ATLANTA — Lawmakers moved forward with a bill requiring a license to carry hemp — or face drug charges.
Georgia House Agriculture and Consumer Affairs committee members approved the legislation Tuesday that would require anyone who is legally carrying leafy green hemp to have a license to prove they are in the hemp business.
Violators would face up to a year in jail or a $1,000 fine for possession of less than an ounce — penalty equal to that of misdemeanor marijuana.
When Gov. Brian Kemp signed the Georgia Hemp Farming Act, it became legal in the state to grow the crop with up to 3% THC content — the chemical ingredient found in marijuana. Processed hemp is used for CBD oil, a health product commonly used for pain relief.
But local law-enforcement officers have no means of testing THC levels of a leafy green substance in the field. Testing the THC levels of leafy green substances requires a $65,000 machine, according to Deneen Kilcrease from the GBI’s crime lab. Each test costs about $80.
“If you treat any leafy substance as hemp, you’re decriminalizing marijuana in this state,” said Pete Skandalakis, the executive director for the Prosecuting Attorneys’ Council of Georgia. “I don’t think that’s what the Legislature wants.”
But Mazie Lynn Causey, a lobbyist for the Georgia Association of Criminal Defense Lawyers, testified the bill would criminalize hemp.
“This bill, the criminal aspects of this bill,” Causey said, “are seeking to criminalize a legal substance of hemp as if it was marijuana.”
Rep. Scot Turner, R-Holly Springs, who voted against the bill, said under the definition of a hemp product, the bill would leave room to interpret possession of CBD oil as grounds for prosecution as well as the plant.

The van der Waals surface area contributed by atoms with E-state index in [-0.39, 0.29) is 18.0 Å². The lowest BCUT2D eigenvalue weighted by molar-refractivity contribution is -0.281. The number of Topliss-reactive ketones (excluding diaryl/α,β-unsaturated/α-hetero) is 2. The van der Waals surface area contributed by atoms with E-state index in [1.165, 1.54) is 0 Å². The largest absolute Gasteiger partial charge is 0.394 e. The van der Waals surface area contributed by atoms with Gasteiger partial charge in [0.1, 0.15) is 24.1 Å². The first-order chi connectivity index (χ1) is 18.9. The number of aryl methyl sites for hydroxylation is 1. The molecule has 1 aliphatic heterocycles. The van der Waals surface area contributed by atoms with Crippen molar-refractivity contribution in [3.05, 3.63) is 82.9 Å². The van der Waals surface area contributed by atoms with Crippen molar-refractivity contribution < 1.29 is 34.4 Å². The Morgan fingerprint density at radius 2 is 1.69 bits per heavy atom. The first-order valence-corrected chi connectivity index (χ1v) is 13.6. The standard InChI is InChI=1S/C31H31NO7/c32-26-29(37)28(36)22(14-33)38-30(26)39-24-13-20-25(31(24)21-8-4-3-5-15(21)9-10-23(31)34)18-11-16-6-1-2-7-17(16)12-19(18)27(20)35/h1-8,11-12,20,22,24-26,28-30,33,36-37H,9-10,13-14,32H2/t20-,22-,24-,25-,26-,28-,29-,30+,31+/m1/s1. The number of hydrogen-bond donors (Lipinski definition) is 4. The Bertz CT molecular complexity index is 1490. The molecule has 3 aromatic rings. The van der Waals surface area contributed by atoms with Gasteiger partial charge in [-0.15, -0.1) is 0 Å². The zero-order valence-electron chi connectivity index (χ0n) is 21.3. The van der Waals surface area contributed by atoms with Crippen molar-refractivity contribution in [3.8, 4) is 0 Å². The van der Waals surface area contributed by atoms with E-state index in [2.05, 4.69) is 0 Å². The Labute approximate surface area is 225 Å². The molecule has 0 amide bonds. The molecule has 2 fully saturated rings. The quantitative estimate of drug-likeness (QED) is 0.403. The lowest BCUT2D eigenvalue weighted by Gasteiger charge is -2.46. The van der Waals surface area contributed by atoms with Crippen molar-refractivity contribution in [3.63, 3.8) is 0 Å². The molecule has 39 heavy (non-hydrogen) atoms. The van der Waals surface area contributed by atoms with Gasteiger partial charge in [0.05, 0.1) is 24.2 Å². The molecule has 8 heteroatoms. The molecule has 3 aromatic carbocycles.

“They’re comparing apples and oranges,” he said. “They’re taking a legal product and making it illegal.”
Turner told CNHI that lawmakers hadn’t consulted with lawyers on the issue and therefore didn’t go through a full process.
Rep. Matthew Wilson, D-Brookhaven, also voted against the measure and said the logic is not sound for charging someone with a crime because law enforcement has limited ability to test in the field.
“To fix that issue you’re going to create a brand-new crime for a substance that the federal government has legalized and does not classify as a controlled substance?” Wilson asked.
Rep. Dominic LaRiccia, R-Douglas, said that to say lawmakers are criminalizing hemp is “unfair.”
“What we’re criminalizing is not hemp, it’s breaking the rules,” he said. “If they have the proper paper work, they don’t need the test.”
The bill moved forward out of committee on a voice vote, with two votes against.
“If we were dealing with peppers, squash, blueberries or egg plant, we wouldn’t even be having this conversation,” Rep. John Corbett, R-Lake Park, the bill’s sponsor, said. “But we are dealing with a crop that just by a minute change in the THC content it can go from a legal crop to an illegal crop. So we’ve got to have very strict rules and regulations on who, how, where and when.”
But as lawmakers mull possible unintended consequences of the legislation, hemp industry producers said it’s time to get some work done.
Robert Lee, chief information officer of Georgia Xtracts, a hemp manufacturing and processing company, said it’s time to get the ball rolling. Xtracts has invested $5 million in a facility in Georgia and has offered testing services to the state.
“I understand we need to get this right and we’ve trusted you guys,” he said. “I can’t start the business really running, until we get this thing going. … Until we start this industry here, consumers in Georgia are going to continue to purchase unsafe products.”